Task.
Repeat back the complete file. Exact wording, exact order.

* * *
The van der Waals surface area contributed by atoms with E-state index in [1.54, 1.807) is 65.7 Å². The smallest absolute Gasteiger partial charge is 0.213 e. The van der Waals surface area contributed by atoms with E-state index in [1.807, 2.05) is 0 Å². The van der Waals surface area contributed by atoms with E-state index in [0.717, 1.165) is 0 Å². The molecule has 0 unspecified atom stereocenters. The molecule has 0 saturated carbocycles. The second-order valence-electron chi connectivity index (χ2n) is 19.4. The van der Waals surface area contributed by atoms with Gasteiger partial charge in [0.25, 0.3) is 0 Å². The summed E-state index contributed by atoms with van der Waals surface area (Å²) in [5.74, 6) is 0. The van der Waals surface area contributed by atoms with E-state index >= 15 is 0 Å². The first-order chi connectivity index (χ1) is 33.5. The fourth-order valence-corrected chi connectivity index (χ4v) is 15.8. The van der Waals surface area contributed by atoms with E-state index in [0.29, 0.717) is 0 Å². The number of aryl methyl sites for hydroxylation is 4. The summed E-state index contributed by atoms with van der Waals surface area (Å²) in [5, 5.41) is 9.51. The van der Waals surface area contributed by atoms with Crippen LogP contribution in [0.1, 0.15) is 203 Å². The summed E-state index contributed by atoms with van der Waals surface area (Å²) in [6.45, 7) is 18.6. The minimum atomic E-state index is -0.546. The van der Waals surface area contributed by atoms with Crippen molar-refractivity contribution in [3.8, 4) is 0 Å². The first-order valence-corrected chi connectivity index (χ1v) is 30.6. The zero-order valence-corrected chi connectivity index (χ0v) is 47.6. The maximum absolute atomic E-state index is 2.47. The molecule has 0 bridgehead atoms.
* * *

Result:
The van der Waals surface area contributed by atoms with E-state index in [1.54, 1.807) is 65.7 Å². The smallest absolute Gasteiger partial charge is 0.213 e. The van der Waals surface area contributed by atoms with E-state index in [1.807, 2.05) is 0 Å². The van der Waals surface area contributed by atoms with E-state index in [0.717, 1.165) is 0 Å². The molecule has 0 unspecified atom stereocenters. The molecule has 0 saturated carbocycles. The second-order valence-electron chi connectivity index (χ2n) is 19.4. The van der Waals surface area contributed by atoms with Gasteiger partial charge in [0.25, 0.3) is 0 Å². The summed E-state index contributed by atoms with van der Waals surface area (Å²) in [5.74, 6) is 0. The van der Waals surface area contributed by atoms with E-state index >= 15 is 0 Å². The first-order chi connectivity index (χ1) is 33.5. The fourth-order valence-corrected chi connectivity index (χ4v) is 15.8. The van der Waals surface area contributed by atoms with E-state index in [0.29, 0.717) is 0 Å². The number of aryl methyl sites for hydroxylation is 4. The summed E-state index contributed by atoms with van der Waals surface area (Å²) in [5, 5.41) is 9.51. The van der Waals surface area contributed by atoms with Crippen LogP contribution in [0.1, 0.15) is 203 Å². The summed E-state index contributed by atoms with van der Waals surface area (Å²) in [6.45, 7) is 18.6. The minimum atomic E-state index is -0.546. The van der Waals surface area contributed by atoms with Crippen molar-refractivity contribution in [3.8, 4) is 0 Å². The first-order valence-corrected chi connectivity index (χ1v) is 30.6. The zero-order valence-corrected chi connectivity index (χ0v) is 47.6. The maximum absolute atomic E-state index is 2.47. The molecule has 0 bridgehead atoms.